Stepanakert and called Vararakn, is the capital and the largest city of the de facto Republic of Artsakh. The Republic has no international recognition, being deemed part of the Republic of Azerbaijan by most countries; as of 2015, the population of Stepanakert is 55,200. Stepanakert meaning the city of Stepan is named after Armenian Bolshevik revolutionary Stepan Shaumian; the name is formed of the words kert meaning town. According to medieval Armenian sources, the settlement was first mentioned as Vararakn, a name that remained in use until 1847, when it was renamed Khankendi. Azerbaijani sources say that the settlement was founded in the late eighteenth century as a private residence for khans of the Karabakh Khanate, was thus called Khankendi; the settlement was called Khanin Kendi, but was shortened to Khankendi. After the Russian Empire gained the territory of the Karabakh Khanate through the Russo-Persian War of 1804–1813, the name Khankendi was charted on Russian maps. In 1923 Khankendi was renamed Stepanakert by the Soviet government to honor Stepan Shahumyan, ethnic Armenian leader of the 26 Baku Commissars, after the Shusha pogrom had resulted in major destruction at Shusha, the former regional capital, Stepanakert was made the capital of the Nagorno-Karabakh Autonomous Oblast.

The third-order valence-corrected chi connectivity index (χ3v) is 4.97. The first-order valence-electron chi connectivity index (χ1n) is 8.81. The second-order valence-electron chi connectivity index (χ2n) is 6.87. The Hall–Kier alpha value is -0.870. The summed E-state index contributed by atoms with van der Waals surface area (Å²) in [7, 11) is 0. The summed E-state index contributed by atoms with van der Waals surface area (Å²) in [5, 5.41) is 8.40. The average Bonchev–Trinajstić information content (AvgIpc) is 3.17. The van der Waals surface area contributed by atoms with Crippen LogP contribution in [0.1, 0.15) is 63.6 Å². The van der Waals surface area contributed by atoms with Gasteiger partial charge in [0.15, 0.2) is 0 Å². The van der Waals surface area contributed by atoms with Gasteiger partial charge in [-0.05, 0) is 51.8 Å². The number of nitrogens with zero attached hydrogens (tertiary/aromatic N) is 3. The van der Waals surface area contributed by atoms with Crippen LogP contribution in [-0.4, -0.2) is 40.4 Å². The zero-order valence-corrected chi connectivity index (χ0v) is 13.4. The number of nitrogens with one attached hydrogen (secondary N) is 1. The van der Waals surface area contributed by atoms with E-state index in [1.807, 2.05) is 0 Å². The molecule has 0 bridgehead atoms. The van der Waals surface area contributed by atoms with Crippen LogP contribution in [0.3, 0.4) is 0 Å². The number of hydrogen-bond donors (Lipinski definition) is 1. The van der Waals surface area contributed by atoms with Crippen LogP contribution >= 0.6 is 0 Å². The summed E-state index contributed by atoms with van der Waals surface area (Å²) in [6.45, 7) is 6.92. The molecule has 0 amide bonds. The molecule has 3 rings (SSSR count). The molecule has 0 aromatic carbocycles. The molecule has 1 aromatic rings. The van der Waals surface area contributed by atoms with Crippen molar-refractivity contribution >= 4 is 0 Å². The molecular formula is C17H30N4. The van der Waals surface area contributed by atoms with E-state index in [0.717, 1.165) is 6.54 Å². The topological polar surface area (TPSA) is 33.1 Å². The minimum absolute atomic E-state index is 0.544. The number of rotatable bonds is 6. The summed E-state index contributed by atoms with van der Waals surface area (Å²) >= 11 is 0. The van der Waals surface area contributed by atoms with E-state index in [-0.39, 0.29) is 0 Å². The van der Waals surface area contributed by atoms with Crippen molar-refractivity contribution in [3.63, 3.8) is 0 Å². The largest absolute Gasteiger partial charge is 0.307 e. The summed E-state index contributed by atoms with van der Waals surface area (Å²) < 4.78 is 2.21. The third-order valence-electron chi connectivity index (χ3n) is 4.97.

In time, Stepanakert grew to become the region's most important city. Its population rose from 10,459 in 1939 to 33,000 in 1978. In 1926, municipal authorities adopted a new city layout designed by the prominent Armenian architect Alexander Tamanian. Several schools and two polyclinics were established, an Armenian drama theater was founded in 1932 and named after Maxim Gorky. Stepanakert served as Nagorno-Karabakh's main economic hub, by the mid-1980s there were nineteen production facilities in the city; the political and economic reforms that General Secretary Mikhail Gorbachev had initiated in 1985 saw a marked decentralization of Soviet authority. Armenians, in both Armenia proper and Nagorno-Karabakh, viewed Gorbachev's reform program as an opportunity to unite the two together. On 20 February 1988, tens of thousands of Armenians gathered to demonstrate in Stepanakert's Lenin Square to demand that the region be joined to Armenia. On the same day, the Supreme Soviet of Nagorno-Karabakh voted to join the Armenian SSR, a move staunchly opposed by the Soviet Azerbaijani authorities.